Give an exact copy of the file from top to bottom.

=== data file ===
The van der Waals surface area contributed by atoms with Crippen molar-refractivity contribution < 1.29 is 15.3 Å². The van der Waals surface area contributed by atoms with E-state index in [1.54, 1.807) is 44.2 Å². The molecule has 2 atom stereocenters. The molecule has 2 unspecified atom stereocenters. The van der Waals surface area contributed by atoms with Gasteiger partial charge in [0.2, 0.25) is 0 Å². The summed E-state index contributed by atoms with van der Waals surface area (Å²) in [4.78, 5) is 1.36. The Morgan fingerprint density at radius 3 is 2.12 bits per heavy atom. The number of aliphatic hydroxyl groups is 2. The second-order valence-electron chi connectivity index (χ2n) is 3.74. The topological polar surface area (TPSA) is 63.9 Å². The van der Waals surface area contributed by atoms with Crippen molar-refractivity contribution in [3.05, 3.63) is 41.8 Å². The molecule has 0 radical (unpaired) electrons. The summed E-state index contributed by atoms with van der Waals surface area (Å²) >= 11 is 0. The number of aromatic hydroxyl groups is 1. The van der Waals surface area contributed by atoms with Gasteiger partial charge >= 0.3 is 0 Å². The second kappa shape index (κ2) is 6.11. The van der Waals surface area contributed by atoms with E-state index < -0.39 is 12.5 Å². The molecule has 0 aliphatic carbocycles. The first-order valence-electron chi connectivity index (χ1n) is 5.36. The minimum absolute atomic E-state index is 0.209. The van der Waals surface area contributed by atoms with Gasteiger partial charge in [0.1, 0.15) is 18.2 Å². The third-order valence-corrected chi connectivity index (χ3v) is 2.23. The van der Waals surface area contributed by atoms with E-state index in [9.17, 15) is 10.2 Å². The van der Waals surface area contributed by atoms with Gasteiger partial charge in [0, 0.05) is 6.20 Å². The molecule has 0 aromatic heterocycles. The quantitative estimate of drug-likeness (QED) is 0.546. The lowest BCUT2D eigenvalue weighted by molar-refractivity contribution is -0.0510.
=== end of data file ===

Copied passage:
The van der Waals surface area contributed by atoms with Crippen molar-refractivity contribution < 1.29 is 15.3 Å². The van der Waals surface area contributed by atoms with E-state index in [1.54, 1.807) is 44.2 Å². The molecule has 2 atom stereocenters. The molecule has 2 unspecified atom stereocenters. The van der Waals surface area contributed by atoms with Gasteiger partial charge in [0.2, 0.25) is 0 Å². The summed E-state index contributed by atoms with van der Waals surface area (Å²) in [4.78, 5) is 1.36. The Morgan fingerprint density at radius 3 is 2.12 bits per heavy atom. The number of aliphatic hydroxyl groups is 2. The second-order valence-electron chi connectivity index (χ2n) is 3.74. The topological polar surface area (TPSA) is 63.9 Å². The van der Waals surface area contributed by atoms with Crippen molar-refractivity contribution in [3.05, 3.63) is 41.8 Å². The molecule has 0 radical (unpaired) electrons. The summed E-state index contributed by atoms with van der Waals surface area (Å²) >= 11 is 0. The number of aromatic hydroxyl groups is 1. The van der Waals surface area contributed by atoms with Gasteiger partial charge >= 0.3 is 0 Å². The second kappa shape index (κ2) is 6.11. The van der Waals surface area contributed by atoms with E-state index < -0.39 is 12.5 Å². The molecule has 0 aliphatic carbocycles. The first-order valence-electron chi connectivity index (χ1n) is 5.36. The minimum absolute atomic E-state index is 0.209. The van der Waals surface area contributed by atoms with Gasteiger partial charge in [0.1, 0.15) is 18.2 Å². The third-order valence-corrected chi connectivity index (χ3v) is 2.23. The van der Waals surface area contributed by atoms with E-state index in [9.17, 15) is 10.2 Å². The van der Waals surface area contributed by atoms with Gasteiger partial charge in [0, 0.05) is 6.20 Å². The molecule has 0 aromatic heterocycles. The quantitative estimate of drug-likeness (QED) is 0.546. The lowest BCUT2D eigenvalue weighted by molar-refractivity contribution is -0.0510.